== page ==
You can already check here the blog the strangest beaches on the planet, the most amazing borders, and even the coolest airports. Now it’s time to visit the weirdest lakes and seas in the world. We guarantee that your curiosity will be greatly exercised in this post! #left?
THE STRANGEST LAKES AND SEAS IN THE WORLD
1. ABRAHAM LAKE, CANADA
Located in the province of Alberta, Canada, Lake Abraham can be considered one of the weirdest during winter. It is in this season that methane bubbles are frozen when they come into contact with its icy surface.
This is explained by the history of the lake, which is artificial. The region, which had many plants and trees, was flooded, and this created a lot of organic matter. This organic matter serves as food for bacteria that release methane gas. When spring comes, the gas is released little by little.
2. A SEA OF JAPAN | JAPAN
One fine day, underwater photographer Yoji Ookata was diving calmly off Japan’s sea coast when he found some strange designs on the seabed. Wondering who could have done that (if they were aliens, mermaids or whatever!), The photographer and his team went back to sea to find the author of the drawings.
And finally, they discovered that the deep-sea designers were male pufferfish, who were attracting females. And in the future, these drawings would serve to protect their eggs. Cute, right ?!
3. MOERAKI BEACH | NEW ZEALAND
Have you ever wondered what weirdest thing about going to a secluded beach, getting there and coming across some giant boulders? This is what happens on Moeraki Beach in New Zealand.
The Moeraki area is on the southernmost island of the country, meaning it is not within easy reach. And the rocks (Moeraki Bulders), to the Maoris, are remains of baskets of eels leftover from the sinking of a long canoe, Arai Te Uru. Already for geologists, the Moeraki Bulders have been accumulations of sediment for over 60 million years.
4. BUT THE BELIZE | BELIZE
And a big hole in the middle of the sea is the next item on our list! It is the Great Blue Hole of Belize in Central America. It catches the attention of divers and tourists, and you can watch it from space! We couldn’t leave this place off our list of world seas.
At 300 meters in diameter and 124 meters deep, the hole is an almost perfect circular shape. Its highlight is the universe is because it is a huge dark blue circle in the middle of the turquoise sea of Belize.
5. NATRON LAKE | TANZANIA
Natron Lake in Tanzania is (quite) peculiar. Its water, besides being red (due to cyanobacteria), has many minerals.
What causes the peculiarity of the lake is that one of its minerals, sodium carbonate, causes the alkalinity of water. This causes animals that are not used to the environment to burn and be petrified (yes!).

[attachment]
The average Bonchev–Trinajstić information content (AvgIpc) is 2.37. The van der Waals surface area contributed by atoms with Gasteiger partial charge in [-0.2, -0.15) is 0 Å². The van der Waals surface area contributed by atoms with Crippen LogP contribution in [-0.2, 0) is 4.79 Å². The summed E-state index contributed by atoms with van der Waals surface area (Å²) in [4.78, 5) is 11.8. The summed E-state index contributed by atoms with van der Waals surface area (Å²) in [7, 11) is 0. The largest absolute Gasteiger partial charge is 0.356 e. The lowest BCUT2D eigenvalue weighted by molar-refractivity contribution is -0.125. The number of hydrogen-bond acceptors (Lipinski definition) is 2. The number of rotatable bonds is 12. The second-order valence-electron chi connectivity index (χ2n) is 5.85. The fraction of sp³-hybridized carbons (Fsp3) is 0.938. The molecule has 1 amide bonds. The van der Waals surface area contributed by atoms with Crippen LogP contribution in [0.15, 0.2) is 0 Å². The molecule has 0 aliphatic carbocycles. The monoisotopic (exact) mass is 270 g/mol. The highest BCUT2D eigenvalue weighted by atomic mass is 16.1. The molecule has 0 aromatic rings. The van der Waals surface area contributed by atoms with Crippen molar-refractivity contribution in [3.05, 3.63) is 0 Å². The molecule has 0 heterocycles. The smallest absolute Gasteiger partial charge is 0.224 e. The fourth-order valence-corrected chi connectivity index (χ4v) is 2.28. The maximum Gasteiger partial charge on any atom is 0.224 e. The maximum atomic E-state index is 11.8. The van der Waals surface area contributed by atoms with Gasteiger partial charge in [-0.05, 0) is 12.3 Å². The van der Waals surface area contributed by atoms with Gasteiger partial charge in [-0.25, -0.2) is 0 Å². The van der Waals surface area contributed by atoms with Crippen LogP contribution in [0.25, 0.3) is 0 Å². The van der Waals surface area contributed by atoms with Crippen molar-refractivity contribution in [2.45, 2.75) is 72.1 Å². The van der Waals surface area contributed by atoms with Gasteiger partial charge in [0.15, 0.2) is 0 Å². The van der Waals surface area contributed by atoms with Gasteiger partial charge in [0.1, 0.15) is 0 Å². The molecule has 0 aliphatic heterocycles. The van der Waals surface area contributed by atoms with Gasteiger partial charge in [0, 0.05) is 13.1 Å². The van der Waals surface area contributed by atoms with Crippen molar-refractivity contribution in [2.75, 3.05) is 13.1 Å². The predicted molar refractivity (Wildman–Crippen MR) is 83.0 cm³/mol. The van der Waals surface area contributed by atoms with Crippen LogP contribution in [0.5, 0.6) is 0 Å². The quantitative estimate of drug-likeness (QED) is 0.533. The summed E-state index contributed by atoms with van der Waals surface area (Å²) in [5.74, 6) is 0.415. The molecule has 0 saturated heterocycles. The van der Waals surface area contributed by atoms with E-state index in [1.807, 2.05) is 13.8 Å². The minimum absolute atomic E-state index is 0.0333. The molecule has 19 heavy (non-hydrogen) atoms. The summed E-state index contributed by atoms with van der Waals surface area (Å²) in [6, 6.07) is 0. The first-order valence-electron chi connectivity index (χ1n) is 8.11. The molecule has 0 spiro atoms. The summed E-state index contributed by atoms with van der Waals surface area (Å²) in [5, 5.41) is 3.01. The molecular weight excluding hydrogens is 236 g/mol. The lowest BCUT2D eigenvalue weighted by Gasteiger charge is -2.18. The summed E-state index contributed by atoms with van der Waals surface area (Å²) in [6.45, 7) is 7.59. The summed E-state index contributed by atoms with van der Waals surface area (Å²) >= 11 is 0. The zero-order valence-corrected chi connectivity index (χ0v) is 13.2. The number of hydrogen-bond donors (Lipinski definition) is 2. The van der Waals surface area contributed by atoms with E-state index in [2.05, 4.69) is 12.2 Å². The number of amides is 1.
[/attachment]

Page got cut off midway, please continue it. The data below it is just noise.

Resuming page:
But do not think that life is impossible on Lake Natron. It is also the breeding ground for the small flamingos and home to cyanobacteria. 🙂
6. KLILUK LAKE | CANADA
Also known as Spotted Lake, Kliluk Lake is located in Okanagan Valley in the Osoyoos region of Canada. In summer, most of its water evaporates, leaving behind crystallized minerals that give the lake a different look (the “stains”).
These crystallized minerals serve as borders for the shallow pools formed by the rest of the lake water. These pools reflect water minerals in shades of green, blue and yellow. They still have medicinal properties, according to Okanagan Valley Aborigines.
7. VAADHOO BEACH | MALDIVES ISLANDS
Have you heard of bioluminescent phytoplankton? They are organisms (like small plants) that sit on the sands of some beaches and, when wet by seawater, convert chemical energy into light energy.
This causes a real show in seawater, leaving everything bright and very magical! One of the places where this happens most markedly is on the beaches of Vaadhoo in the Maldives. Phytoplankton extends over much of the beach and their look resembles glitter!
8. DEAD SEA | MIDDLE EAST
Known as the Dead Sea, Asphaltite Lake in the Middle East, contrary to its better-known name, is not dead at all. Despite having a high salt concentration, making it impossible for some animals, such as fish, to live there, the Dead Sea is home to some bacteria.
Located in the deepest depression the planet (400 meters below sea level), its waters have medicinal effects under the skin, attracting tourists from all over the world to float on them. Salt builds up in the water because of the region’s heat, which causes the water to evaporate very quickly, causing the minerals to be concentrated in the lake.
Enjoyed knowing more about the lakes and seas of the world? Have you ever imagined one of them? Tell us in the comments! 🙂